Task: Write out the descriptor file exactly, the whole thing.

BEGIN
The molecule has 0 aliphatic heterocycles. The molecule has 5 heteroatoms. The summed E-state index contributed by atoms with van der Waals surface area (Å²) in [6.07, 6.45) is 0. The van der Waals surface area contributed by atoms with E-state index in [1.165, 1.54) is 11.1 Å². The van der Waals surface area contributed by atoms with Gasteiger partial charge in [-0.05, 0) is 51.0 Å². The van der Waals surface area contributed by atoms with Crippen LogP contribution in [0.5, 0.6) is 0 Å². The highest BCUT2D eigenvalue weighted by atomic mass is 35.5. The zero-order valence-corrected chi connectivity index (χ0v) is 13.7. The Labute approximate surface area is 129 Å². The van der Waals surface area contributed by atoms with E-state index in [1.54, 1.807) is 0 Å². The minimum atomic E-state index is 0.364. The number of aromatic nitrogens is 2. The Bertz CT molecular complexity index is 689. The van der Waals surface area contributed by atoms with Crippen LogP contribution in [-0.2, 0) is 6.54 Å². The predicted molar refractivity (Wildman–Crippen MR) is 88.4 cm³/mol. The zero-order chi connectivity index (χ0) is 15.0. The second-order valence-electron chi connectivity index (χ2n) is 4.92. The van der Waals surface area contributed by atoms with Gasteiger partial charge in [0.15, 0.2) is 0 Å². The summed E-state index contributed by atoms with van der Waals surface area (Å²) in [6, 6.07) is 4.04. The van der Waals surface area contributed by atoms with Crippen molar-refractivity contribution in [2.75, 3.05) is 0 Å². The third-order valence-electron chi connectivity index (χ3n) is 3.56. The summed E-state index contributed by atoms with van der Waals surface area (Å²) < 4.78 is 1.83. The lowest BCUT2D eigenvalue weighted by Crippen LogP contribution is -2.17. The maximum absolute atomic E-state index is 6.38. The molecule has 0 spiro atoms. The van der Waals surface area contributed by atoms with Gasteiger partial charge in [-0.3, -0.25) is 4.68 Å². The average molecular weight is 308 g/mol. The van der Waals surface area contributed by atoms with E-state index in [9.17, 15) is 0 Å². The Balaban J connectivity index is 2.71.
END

The molecule has 0 aliphatic heterocycles. The molecule has 5 heteroatoms. The summed E-state index contributed by atoms with van der Waals surface area (Å²) in [6.07, 6.45) is 0. The van der Waals surface area contributed by atoms with E-state index in [1.165, 1.54) is 11.1 Å². The van der Waals surface area contributed by atoms with Gasteiger partial charge in [-0.05, 0) is 51.0 Å². The van der Waals surface area contributed by atoms with Crippen LogP contribution in [0.5, 0.6) is 0 Å². The highest BCUT2D eigenvalue weighted by atomic mass is 35.5. The zero-order valence-corrected chi connectivity index (χ0v) is 13.7. The Labute approximate surface area is 129 Å². The van der Waals surface area contributed by atoms with E-state index in [1.54, 1.807) is 0 Å². The minimum atomic E-state index is 0.364. The number of aromatic nitrogens is 2. The Bertz CT molecular complexity index is 689. The van der Waals surface area contributed by atoms with Crippen LogP contribution in [-0.2, 0) is 6.54 Å². The predicted molar refractivity (Wildman–Crippen MR) is 88.4 cm³/mol. The zero-order chi connectivity index (χ0) is 15.0. The second-order valence-electron chi connectivity index (χ2n) is 4.92. The van der Waals surface area contributed by atoms with Gasteiger partial charge in [0.15, 0.2) is 0 Å². The summed E-state index contributed by atoms with van der Waals surface area (Å²) in [6, 6.07) is 4.04. The van der Waals surface area contributed by atoms with Crippen molar-refractivity contribution in [2.75, 3.05) is 0 Å². The third-order valence-electron chi connectivity index (χ3n) is 3.56. The summed E-state index contributed by atoms with van der Waals surface area (Å²) < 4.78 is 1.83. The lowest BCUT2D eigenvalue weighted by Crippen LogP contribution is -2.17. The maximum absolute atomic E-state index is 6.38. The molecule has 0 spiro atoms. The van der Waals surface area contributed by atoms with Gasteiger partial charge in [-0.3, -0.25) is 4.68 Å². The average molecular weight is 308 g/mol. The van der Waals surface area contributed by atoms with E-state index in [9.17, 15) is 0 Å². The Balaban J connectivity index is 2.71.